As rehearsals for Mary Stuart get underway, members of the cast and creative team went beyond our rehearsal room to Hampton Court Palace to get a taste of what life was like in a Tudor Court. Resident Director Ilinca Radulian recounts what they learnt.
Remarkably, the most important lesson of the day was how adept the Tudors were at branding. They mastered the art of creating images and planting them in people’s minds in order to consolidate their political might. We all know about the grand gestures, like the allegorical portraits of Elizabeth presenting her as the invincible Virgin Queen defeating the Spanish Armada. But what our visit to Hampton Palace revealed was that the Tudors applied branding to most decisions they made, even down to the most seemingly mundane.
It all started with the famous Tudor rose. This emblem was introduced after the bloody Wars of the Roses, when Elizabeth’s grandfather, Henry VII, married Elizabeth of York and established the House of Tudor. The two warring families of Lancaster and York were united by marriage and Henry shrewdly united their branding by combining the red rose of Lancaster with the white rose of York to create the red and white Tudor rose. This combined emblem projected the message that after years of civil strife there was finally some unity and authority in the land. The red and white rose effectively became the Tudor ‘company logo’, ‘selling’ the Tudor regime to the people.
At Hampton Court we found out a bit more about how this clever branding exercise worked on an everyday level in Elizabeth’s time. Probably the most surprising fact was how food was used to make a point about Tudor power. In Tudor times only the top 1% could actually afford sugar. Whereas today a bag of sugar costs around £1 (depending on how fancy you want to go) back in the sixteenth century the same bag of sugar would cost the equivalent of about £200.
So it was astonishing to find out that at court they served desserts named ‘subtleties’ made of sugar paste. These ‘subtleties’ were miniature models of castles or elaborate recreations of scenes like George and the dragon or the goddess Diana hunting. These desserts were made for banquets where they would be smashed and eaten. The Tudors also had chess pieces made of marzipan and covered in gold and silver foil. These chess sets were actually used for playing and you had a real incentive to win, because when you took your opponent’s piece you could eat it.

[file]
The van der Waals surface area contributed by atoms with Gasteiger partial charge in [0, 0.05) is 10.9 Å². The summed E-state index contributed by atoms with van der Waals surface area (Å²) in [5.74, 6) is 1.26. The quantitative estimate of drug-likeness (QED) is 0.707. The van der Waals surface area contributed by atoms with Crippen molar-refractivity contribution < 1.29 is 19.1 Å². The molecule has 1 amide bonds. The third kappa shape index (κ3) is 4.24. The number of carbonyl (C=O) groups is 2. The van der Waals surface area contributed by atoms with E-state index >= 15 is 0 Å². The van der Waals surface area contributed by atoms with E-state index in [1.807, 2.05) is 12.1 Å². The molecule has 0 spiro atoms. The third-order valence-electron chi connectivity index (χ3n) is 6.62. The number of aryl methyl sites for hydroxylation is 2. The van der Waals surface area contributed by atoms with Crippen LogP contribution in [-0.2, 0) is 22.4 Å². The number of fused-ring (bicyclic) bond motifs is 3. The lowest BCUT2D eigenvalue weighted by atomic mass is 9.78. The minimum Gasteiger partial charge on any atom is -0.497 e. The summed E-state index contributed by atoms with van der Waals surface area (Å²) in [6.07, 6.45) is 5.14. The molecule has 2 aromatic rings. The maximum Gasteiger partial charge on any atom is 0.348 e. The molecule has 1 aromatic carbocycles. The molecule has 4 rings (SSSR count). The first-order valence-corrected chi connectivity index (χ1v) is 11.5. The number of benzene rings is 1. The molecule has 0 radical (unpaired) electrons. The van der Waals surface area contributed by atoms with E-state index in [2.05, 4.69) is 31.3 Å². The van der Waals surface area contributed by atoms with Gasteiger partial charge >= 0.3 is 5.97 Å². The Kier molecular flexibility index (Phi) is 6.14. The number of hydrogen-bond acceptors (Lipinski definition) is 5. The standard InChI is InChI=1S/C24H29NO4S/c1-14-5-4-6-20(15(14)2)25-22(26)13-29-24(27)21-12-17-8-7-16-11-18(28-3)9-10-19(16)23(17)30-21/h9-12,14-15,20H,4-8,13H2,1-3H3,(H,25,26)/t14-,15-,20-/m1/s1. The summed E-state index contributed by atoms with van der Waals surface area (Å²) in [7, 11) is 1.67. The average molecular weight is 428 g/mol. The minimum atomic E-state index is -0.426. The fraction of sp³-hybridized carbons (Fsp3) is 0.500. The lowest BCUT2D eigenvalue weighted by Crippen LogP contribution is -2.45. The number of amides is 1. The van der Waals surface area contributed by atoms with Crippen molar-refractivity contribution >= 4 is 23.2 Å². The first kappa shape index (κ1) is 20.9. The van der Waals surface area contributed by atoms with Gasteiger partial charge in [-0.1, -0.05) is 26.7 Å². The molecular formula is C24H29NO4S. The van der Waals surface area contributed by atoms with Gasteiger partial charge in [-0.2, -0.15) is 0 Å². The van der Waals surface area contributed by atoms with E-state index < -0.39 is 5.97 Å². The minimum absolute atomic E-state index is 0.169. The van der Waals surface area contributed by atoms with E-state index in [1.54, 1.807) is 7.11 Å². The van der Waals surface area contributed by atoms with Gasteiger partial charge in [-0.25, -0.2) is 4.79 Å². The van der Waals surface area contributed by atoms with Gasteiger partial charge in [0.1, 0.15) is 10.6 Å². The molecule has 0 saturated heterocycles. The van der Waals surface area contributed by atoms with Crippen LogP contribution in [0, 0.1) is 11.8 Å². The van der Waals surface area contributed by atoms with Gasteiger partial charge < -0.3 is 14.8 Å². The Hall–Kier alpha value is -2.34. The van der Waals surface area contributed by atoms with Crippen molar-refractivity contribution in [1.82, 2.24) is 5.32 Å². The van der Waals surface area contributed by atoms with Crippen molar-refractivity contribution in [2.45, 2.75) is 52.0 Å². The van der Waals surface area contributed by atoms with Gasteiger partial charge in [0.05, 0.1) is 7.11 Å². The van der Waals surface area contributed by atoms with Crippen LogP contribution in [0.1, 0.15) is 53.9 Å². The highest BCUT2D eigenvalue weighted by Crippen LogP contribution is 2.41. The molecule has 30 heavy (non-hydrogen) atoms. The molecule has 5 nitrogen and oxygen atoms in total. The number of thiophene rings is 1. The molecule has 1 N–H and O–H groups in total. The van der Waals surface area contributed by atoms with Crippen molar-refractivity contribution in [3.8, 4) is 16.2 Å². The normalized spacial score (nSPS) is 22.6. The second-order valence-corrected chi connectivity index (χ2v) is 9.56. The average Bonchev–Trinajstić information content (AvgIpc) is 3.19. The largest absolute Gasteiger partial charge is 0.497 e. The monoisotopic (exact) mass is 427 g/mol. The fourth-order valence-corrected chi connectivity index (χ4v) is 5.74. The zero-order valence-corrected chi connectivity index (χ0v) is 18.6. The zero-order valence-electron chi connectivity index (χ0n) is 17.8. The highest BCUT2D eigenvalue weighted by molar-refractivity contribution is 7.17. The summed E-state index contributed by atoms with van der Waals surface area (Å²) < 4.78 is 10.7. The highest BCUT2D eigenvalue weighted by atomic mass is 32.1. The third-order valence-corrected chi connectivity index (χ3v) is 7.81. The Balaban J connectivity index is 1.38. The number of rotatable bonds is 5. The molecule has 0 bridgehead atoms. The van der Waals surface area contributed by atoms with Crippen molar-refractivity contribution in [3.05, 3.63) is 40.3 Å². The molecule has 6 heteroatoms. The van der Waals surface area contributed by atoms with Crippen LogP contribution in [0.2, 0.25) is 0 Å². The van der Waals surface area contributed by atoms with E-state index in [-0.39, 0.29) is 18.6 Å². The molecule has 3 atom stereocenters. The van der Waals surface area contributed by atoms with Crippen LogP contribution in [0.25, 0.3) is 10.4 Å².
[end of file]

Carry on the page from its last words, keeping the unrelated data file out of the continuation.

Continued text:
The message was clear: ‘I have so much money that I can afford to eat gold and sugar’. However, this wasn’t showing off for the sake of showing off. There was a political reason behind such gestures. They showed political might. Having money means having power, because you could very well spend that money on armies and war fleets to send against any challenger. So the foreign dignitaries at court got a subtle message saying their country should look to be your friend and not your enemy.
Another example of shrewd branding was hanging in the halls of Hampton Court. The walls were hung with rich tapestries made in vivid colours and with gold thread. Each of these was rumoured to cost more than Henry VIII’s best and biggest warship. In modern terms, one of these tapestries would cost more than an aircraft carrier.
The tapestries are now gently faded, but they used to be very bright. The people of the time loved vivid colours, so much so that even bricks were painted to make them look more colourful. They hated anything that looked dull and had no concept of clashing colours. Tudor colours might look garish to the modern eye, but we have to take into consideration the fact that we see more man-made images in an hour than the people of the time saw in a lifetime. They only had church iconography, so seeing such bright and colourful images definitely made a strong impression.
These tapestries were thus designed for maximum impact and only brought out for foreign visits, to impress ambassadors and sway them to advise their princes to keep in England’s good graces.
Perhaps the most successful branding coup under the Tudor dynasty was the Elizabeth’s branding of herself as the Virgin Queen. Resisting pleas from Parliament to marry and secure the succession, she instead created a popular image of herself as a woman wedded to her country and to her subjects. The ‘virgin’ iconography tapped into a religious discourse, and aligned her with the Virgin Mary. She was positioned in the public eye as an idolised figure of purity, and this helped to consolidate absolute loyalty from her subjects. From Elizabeth’s perspective this image of herself, dependent on her staying single, allowed her to resist parliamentary pressure to marry and thereby relinquish most of her power to a husband.
From the Tudor Rose to the Virgin Queen, our trip to Hampton Court helped illuminate to us the power of the brand in the Tudor period, making them one of the most famous dynasties in history, even to this day.
Created by Robert Icke, our new adaptation of Schiller's tragedy Mary Stuart takes us behind the scenes of some of British history's most crucial days. From 2 December 2016 - 28 January 2017.